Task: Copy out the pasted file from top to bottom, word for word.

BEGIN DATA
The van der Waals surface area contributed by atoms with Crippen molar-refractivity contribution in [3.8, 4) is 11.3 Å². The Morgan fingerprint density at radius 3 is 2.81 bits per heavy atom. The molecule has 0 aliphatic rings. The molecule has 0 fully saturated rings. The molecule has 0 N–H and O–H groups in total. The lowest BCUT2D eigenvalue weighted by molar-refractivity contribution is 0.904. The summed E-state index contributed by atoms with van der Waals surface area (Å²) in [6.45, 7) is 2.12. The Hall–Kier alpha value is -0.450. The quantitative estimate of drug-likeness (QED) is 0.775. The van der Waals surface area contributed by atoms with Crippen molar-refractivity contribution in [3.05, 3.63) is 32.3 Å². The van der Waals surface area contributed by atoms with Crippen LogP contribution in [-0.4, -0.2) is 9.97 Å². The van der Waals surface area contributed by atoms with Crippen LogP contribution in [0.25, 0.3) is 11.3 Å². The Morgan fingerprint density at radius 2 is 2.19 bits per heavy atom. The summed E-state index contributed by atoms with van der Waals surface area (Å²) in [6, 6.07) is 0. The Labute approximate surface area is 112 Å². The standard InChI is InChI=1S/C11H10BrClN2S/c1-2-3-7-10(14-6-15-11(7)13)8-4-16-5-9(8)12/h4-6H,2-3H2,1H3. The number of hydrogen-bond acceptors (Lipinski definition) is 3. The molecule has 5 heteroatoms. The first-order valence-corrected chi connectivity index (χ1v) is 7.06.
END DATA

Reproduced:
The van der Waals surface area contributed by atoms with Crippen molar-refractivity contribution in [3.8, 4) is 11.3 Å². The Morgan fingerprint density at radius 3 is 2.81 bits per heavy atom. The molecule has 0 aliphatic rings. The molecule has 0 fully saturated rings. The molecule has 0 N–H and O–H groups in total. The lowest BCUT2D eigenvalue weighted by molar-refractivity contribution is 0.904. The summed E-state index contributed by atoms with van der Waals surface area (Å²) in [6.45, 7) is 2.12. The Hall–Kier alpha value is -0.450. The quantitative estimate of drug-likeness (QED) is 0.775. The van der Waals surface area contributed by atoms with Crippen molar-refractivity contribution in [3.05, 3.63) is 32.3 Å². The van der Waals surface area contributed by atoms with Crippen LogP contribution in [-0.4, -0.2) is 9.97 Å². The van der Waals surface area contributed by atoms with Crippen LogP contribution in [0.25, 0.3) is 11.3 Å². The Morgan fingerprint density at radius 2 is 2.19 bits per heavy atom. The summed E-state index contributed by atoms with van der Waals surface area (Å²) in [6, 6.07) is 0. The Labute approximate surface area is 112 Å². The standard InChI is InChI=1S/C11H10BrClN2S/c1-2-3-7-10(14-6-15-11(7)13)8-4-16-5-9(8)12/h4-6H,2-3H2,1H3. The number of hydrogen-bond acceptors (Lipinski definition) is 3. The molecule has 5 heteroatoms. The first-order valence-corrected chi connectivity index (χ1v) is 7.06.